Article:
Check out the mission statements of most organizations, and there’s a good chance you will see some reference to customer service, customer experience or ‘customer centric.’ Sounds great, right? But listen to the conversations in the boardrooms and meeting rooms, however, and those are rarely the areas that are really being addressed. Those conversations revolve far more around revenue, productivity and marketing strategy. Oh, sure, ‘customer experience’ comes up, but it’s usually in the context about how to create the appearance of customer centricity.
I remember back in the early 90’s, when Sears Canada lost a whopping $90 million dollars. Their response? Rather than get better at engaging their fleeing customers, they decided to cut costs by laying-off a giant chunk of their in-store workplace. A colleague remarked, ‘pretty soon they’ll just be turning the cash registers around and making customers do all the work themselves.’ We both laughed – not remotely suspecting that 20 years later, that’s exactly where the world would be headed.
Are You Serving Customers – Or Processing Them?
In today’s world, we have self-serve checkouts, along with websites that relentlessly drive customers to self-serve solutions while at the same time scrupulously hiding any direct contact information. The purpose of most isn’t on serving customers, but on processing them as quickly and cheaply as possible. I have heard more than one senior executive talk about how much more money they could make if they could just focus on their business instead of having to deal with ‘customer service issues.’ Seriously – they say that.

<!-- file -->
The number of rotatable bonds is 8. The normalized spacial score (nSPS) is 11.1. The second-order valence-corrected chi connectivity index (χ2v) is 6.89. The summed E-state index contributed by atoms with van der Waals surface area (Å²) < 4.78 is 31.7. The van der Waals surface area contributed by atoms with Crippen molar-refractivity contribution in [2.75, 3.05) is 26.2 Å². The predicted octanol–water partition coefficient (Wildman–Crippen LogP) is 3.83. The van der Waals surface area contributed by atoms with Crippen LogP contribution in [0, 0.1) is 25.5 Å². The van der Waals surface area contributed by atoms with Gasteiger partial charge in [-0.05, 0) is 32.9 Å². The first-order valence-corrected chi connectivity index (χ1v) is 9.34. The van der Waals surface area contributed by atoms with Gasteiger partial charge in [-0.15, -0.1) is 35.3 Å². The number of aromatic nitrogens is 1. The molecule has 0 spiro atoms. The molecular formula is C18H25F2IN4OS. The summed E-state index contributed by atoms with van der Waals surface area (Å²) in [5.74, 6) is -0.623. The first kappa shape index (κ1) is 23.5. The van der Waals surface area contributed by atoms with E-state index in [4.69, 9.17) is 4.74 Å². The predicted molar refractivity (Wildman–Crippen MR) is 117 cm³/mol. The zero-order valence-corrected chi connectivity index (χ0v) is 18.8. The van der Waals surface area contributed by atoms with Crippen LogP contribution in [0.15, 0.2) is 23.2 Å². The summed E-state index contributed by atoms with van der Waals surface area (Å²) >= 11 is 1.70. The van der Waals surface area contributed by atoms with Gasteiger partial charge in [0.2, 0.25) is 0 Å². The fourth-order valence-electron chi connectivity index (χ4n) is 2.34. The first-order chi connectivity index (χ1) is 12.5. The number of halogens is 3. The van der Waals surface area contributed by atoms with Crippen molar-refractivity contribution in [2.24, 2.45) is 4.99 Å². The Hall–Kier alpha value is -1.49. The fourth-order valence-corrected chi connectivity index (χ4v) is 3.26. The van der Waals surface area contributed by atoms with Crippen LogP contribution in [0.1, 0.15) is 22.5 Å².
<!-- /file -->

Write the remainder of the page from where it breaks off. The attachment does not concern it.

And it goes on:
The companies that do get it – those of the still all-too-few truly customer-centric companies – understand that customer experience can’t just be something a company offers. It has to be at the heart of their DNA. It has to be the company’s sole focus. It’s all about loyalty.
Loyalty From Customers Comes From Loyalty TO Customers
In today’s ultra-transparent world, there is no way in Hell you can expect loyalty from your customers if you aren’t genuinely loyal to them. And just like the loyalty you have for your friends, it means you have to have their backs, and make sure that you’re always there for them. Playing silly cost cutting games with bots pretending to be people, under-trained contact-centre agents pretending to be empowered or self-serve options pretending to be conveniences certainly doesn’t send that message.
So many of us wonder why our customers aren’t loyal to us. And we need to stop looking at our customers to find out the reason. We can only begin to understand if we take the time to look in the mirror and do a little integrity check.